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Old 09-05-2010, 06:15   #16
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OK - my philosophy is in agreement with Paul's and others' who rightfully point out that you should ALWAYS have a backup plan thought out ahead of time.

In my case there was no way to maneuver into my slip (or any other for that matter) on one engine in that crosswind. Also, I had the sail covers on and the halyards secured away from the mast (no slapping) so that option was out. Not enough room to try to back hard on the port engine and get the stern up into the wind. (That's an option that leaves you with poor control anyway IMHO).

My solution took all of 3 minutes and can - make that SHOULD - be in the back pocket of anyone, cat or mono. MarkJ nearly got it...

The problem was being unable to twist into the wind. That means the pivot point of the boat was the problem. Not enough leverage to overcome the wind. So how do you change the pivot point?

I just dropped the anchor underfoot - meaning that it was just dragging the bottom and not really set. This immediately makes the bows your pivot point. Then I just waited a few moments for the wind to push the stern around and bows into the wind. Once pointed in the right direction I motored slowly into the wind, got clear of the channel and set the anchor.

This works for ANY boat - and I mean ANY boat. You can turn into the wind in less than 2 boat lengths, usually in one if done right.
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Old 09-05-2010, 06:20   #17
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I just dropped the anchor underfoot - meaning that it was just dragging the bottom and not really set. This immediately makes the bows your pivot point. Then I just waited a few moments for the wind to push the stern around and bows into the wind.

Nice trick!

Well done
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Old 09-05-2010, 06:41   #18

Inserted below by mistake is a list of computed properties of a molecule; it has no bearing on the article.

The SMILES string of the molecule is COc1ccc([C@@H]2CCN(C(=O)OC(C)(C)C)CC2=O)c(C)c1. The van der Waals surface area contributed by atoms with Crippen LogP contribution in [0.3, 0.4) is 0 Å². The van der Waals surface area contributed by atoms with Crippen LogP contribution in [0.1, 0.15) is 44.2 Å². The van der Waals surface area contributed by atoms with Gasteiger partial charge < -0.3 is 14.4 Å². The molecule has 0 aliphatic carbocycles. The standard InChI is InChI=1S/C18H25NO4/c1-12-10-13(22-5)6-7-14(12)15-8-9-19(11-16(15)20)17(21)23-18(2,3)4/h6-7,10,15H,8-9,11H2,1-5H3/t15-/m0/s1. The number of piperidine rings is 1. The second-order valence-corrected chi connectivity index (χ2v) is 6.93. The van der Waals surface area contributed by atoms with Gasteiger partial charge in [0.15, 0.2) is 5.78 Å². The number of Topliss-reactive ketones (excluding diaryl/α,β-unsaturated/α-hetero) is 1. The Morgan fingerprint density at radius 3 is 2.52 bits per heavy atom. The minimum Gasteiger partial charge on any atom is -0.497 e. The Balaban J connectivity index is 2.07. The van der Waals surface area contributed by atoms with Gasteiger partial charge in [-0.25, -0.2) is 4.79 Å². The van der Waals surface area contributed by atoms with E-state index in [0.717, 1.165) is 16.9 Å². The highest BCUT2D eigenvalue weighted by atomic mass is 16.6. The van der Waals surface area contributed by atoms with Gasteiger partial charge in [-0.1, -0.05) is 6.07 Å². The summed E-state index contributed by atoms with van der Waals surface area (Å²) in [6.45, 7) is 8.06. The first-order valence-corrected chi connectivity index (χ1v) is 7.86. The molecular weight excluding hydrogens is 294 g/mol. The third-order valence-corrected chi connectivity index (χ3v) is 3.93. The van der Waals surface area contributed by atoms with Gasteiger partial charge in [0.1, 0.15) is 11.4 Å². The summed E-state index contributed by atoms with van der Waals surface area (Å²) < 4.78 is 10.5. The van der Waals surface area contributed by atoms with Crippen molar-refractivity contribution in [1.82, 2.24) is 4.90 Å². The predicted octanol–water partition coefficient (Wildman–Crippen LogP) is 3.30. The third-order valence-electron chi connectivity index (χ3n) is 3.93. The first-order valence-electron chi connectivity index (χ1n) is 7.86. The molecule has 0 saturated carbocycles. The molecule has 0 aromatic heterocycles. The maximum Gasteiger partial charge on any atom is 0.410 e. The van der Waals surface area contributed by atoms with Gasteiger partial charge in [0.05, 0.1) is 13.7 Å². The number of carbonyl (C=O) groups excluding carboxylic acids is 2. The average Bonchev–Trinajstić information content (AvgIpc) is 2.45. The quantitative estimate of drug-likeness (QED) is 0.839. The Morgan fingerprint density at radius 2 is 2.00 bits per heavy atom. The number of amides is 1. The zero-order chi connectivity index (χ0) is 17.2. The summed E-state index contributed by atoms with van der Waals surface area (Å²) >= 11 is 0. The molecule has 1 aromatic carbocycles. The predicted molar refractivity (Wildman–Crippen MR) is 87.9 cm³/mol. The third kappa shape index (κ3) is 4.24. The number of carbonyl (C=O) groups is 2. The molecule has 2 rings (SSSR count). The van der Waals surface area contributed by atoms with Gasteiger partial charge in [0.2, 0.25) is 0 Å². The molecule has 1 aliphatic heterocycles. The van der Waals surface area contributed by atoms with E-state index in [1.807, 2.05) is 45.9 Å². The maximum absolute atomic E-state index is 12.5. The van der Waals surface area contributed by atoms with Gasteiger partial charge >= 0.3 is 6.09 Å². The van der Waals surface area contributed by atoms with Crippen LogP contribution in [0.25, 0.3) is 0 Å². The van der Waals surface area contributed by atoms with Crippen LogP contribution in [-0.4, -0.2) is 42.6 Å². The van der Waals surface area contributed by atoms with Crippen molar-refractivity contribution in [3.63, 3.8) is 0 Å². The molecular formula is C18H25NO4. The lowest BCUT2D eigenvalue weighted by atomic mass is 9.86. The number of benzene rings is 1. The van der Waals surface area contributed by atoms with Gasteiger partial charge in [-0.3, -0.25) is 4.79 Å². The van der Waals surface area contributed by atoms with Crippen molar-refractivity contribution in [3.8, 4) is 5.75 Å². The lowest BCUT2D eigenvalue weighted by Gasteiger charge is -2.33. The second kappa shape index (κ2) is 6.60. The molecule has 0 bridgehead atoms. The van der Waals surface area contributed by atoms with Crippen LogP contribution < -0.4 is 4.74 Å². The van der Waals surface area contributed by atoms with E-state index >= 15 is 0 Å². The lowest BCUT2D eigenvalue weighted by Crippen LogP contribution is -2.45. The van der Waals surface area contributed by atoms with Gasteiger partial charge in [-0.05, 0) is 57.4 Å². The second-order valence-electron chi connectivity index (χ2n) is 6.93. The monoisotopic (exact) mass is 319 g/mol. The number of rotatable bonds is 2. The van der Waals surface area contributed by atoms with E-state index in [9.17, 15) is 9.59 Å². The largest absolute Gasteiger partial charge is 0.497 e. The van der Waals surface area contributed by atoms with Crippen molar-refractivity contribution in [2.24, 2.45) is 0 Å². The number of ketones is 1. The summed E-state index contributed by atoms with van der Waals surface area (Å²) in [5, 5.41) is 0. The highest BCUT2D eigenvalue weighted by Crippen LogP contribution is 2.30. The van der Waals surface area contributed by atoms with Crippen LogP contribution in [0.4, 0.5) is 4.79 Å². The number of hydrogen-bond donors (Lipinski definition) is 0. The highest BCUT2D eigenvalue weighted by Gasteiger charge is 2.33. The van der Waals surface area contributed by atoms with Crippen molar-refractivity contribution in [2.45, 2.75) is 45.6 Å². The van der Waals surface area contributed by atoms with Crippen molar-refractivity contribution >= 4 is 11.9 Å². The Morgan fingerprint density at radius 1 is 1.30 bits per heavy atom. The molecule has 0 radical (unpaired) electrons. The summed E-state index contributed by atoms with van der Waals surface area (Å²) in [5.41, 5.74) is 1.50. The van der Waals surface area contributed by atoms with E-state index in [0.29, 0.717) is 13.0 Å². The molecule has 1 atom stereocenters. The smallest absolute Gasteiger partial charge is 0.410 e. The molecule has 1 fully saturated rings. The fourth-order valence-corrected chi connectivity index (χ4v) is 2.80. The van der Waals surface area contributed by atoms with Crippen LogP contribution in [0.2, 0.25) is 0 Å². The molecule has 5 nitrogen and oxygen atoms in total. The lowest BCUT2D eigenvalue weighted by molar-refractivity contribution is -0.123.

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Good to know.
But I'm surprised your port engine was not able to push the bows into the wind, without using the anchor. At some wind speed it wouldn't,but I'd have thought it would be higher than that.
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Old 09-05-2010, 06:48   #19
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I saw this thread yesterday and had a few ideas but what I know about handling a cat can be written on the back of a postage stamp. MarkJ's post about Med mooring had been in my mind and I'd come to the conclusion that the only good thing about Med mooring was that once you have the bouy on board, it's easier to maintain a straight line backing in using the bouy as a pivot. I'd wondered if Markpj could have done something similar with his anchor but I thought there was no way I was going to show my ignorance by suggesting it.

P.
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Old 09-05-2010, 08:14   #20
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What caused the vibration? Did it happen in an instant?

I would think given the situation there's no way until my motor blows up I'd turn it off. Dropping the anchor is a great idea but you'd have to be pretty quick about it and unless your mate is excellent, it is something you may have to do yourself.

Without actually doing it, I would think hard reverse on port to get the boat to not only stop, but start swinging transom into and through the wind, turn the wheel hard to port and full forward port engine should swing the boat into the wind and still give you headway. Effectively a 270

Great scenario for me as my harbor is exactly the same. Reef on both sides guaranteeing total destruction of vessel if the maneuver isn't preformed correctly. I'll have to practice that the next time I'm leaving or arriving.